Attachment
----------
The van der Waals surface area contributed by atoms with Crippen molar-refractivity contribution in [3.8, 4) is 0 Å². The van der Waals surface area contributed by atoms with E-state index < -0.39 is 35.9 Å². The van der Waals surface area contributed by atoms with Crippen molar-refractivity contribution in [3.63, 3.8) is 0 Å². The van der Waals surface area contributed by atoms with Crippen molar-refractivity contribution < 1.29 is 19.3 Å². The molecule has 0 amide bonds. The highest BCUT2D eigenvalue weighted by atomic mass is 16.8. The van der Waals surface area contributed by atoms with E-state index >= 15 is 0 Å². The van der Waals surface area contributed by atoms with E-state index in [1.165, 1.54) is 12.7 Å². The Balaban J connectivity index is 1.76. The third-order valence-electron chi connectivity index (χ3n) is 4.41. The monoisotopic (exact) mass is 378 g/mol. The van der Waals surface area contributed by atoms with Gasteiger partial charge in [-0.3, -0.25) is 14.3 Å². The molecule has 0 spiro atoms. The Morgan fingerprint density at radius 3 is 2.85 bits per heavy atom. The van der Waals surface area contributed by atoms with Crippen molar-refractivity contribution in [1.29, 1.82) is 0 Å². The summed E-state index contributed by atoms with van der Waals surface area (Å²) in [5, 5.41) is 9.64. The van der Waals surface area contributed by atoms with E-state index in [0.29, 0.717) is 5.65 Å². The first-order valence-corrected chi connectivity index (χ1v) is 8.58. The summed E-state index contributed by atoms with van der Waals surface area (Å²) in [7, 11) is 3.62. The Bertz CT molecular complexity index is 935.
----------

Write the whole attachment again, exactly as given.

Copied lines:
The van der Waals surface area contributed by atoms with Crippen molar-refractivity contribution in [3.8, 4) is 0 Å². The van der Waals surface area contributed by atoms with E-state index < -0.39 is 35.9 Å². The van der Waals surface area contributed by atoms with Crippen molar-refractivity contribution in [3.63, 3.8) is 0 Å². The van der Waals surface area contributed by atoms with Crippen molar-refractivity contribution < 1.29 is 19.3 Å². The molecule has 0 amide bonds. The highest BCUT2D eigenvalue weighted by atomic mass is 16.8. The van der Waals surface area contributed by atoms with E-state index >= 15 is 0 Å². The van der Waals surface area contributed by atoms with E-state index in [1.165, 1.54) is 12.7 Å². The Balaban J connectivity index is 1.76. The third-order valence-electron chi connectivity index (χ3n) is 4.41. The monoisotopic (exact) mass is 378 g/mol. The van der Waals surface area contributed by atoms with Gasteiger partial charge in [-0.3, -0.25) is 14.3 Å². The molecule has 0 spiro atoms. The Morgan fingerprint density at radius 3 is 2.85 bits per heavy atom. The van der Waals surface area contributed by atoms with Crippen molar-refractivity contribution in [1.29, 1.82) is 0 Å². The summed E-state index contributed by atoms with van der Waals surface area (Å²) in [5, 5.41) is 9.64. The van der Waals surface area contributed by atoms with E-state index in [0.29, 0.717) is 5.65 Å². The first-order valence-corrected chi connectivity index (χ1v) is 8.58. The summed E-state index contributed by atoms with van der Waals surface area (Å²) in [7, 11) is 3.62. The Bertz CT molecular complexity index is 935.